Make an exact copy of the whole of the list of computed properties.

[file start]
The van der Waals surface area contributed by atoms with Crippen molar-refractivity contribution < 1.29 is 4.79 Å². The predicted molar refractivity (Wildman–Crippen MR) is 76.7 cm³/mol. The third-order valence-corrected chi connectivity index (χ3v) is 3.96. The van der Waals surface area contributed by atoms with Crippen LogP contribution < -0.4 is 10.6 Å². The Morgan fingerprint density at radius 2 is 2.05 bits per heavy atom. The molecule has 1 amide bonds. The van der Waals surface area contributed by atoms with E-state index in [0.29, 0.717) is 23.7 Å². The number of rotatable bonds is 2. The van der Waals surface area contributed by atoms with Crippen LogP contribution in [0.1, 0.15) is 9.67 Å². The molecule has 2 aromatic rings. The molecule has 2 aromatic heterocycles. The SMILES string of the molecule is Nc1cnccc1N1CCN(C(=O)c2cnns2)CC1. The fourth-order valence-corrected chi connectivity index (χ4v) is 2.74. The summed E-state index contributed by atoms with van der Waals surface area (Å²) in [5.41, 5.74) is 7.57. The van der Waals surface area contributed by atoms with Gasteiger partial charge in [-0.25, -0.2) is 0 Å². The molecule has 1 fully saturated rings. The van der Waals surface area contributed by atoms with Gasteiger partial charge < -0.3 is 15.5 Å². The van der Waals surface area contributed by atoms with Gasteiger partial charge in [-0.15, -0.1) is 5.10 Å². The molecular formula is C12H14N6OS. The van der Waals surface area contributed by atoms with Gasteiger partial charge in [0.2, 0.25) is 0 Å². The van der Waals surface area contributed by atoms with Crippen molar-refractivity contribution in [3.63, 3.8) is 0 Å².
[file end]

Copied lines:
The van der Waals surface area contributed by atoms with Crippen molar-refractivity contribution < 1.29 is 4.79 Å². The predicted molar refractivity (Wildman–Crippen MR) is 76.7 cm³/mol. The third-order valence-corrected chi connectivity index (χ3v) is 3.96. The van der Waals surface area contributed by atoms with Crippen LogP contribution < -0.4 is 10.6 Å². The Morgan fingerprint density at radius 2 is 2.05 bits per heavy atom. The molecule has 1 amide bonds. The van der Waals surface area contributed by atoms with E-state index in [0.29, 0.717) is 23.7 Å². The number of rotatable bonds is 2. The van der Waals surface area contributed by atoms with Crippen LogP contribution in [0.1, 0.15) is 9.67 Å². The molecule has 2 aromatic rings. The molecule has 2 aromatic heterocycles. The SMILES string of the molecule is Nc1cnccc1N1CCN(C(=O)c2cnns2)CC1. The fourth-order valence-corrected chi connectivity index (χ4v) is 2.74. The summed E-state index contributed by atoms with van der Waals surface area (Å²) in [5.41, 5.74) is 7.57. The van der Waals surface area contributed by atoms with Gasteiger partial charge in [-0.25, -0.2) is 0 Å². The molecule has 1 fully saturated rings. The van der Waals surface area contributed by atoms with Gasteiger partial charge < -0.3 is 15.5 Å². The van der Waals surface area contributed by atoms with Gasteiger partial charge in [-0.15, -0.1) is 5.10 Å². The molecular formula is C12H14N6OS. The van der Waals surface area contributed by atoms with Gasteiger partial charge in [0.2, 0.25) is 0 Å². The van der Waals surface area contributed by atoms with Crippen molar-refractivity contribution in [3.63, 3.8) is 0 Å².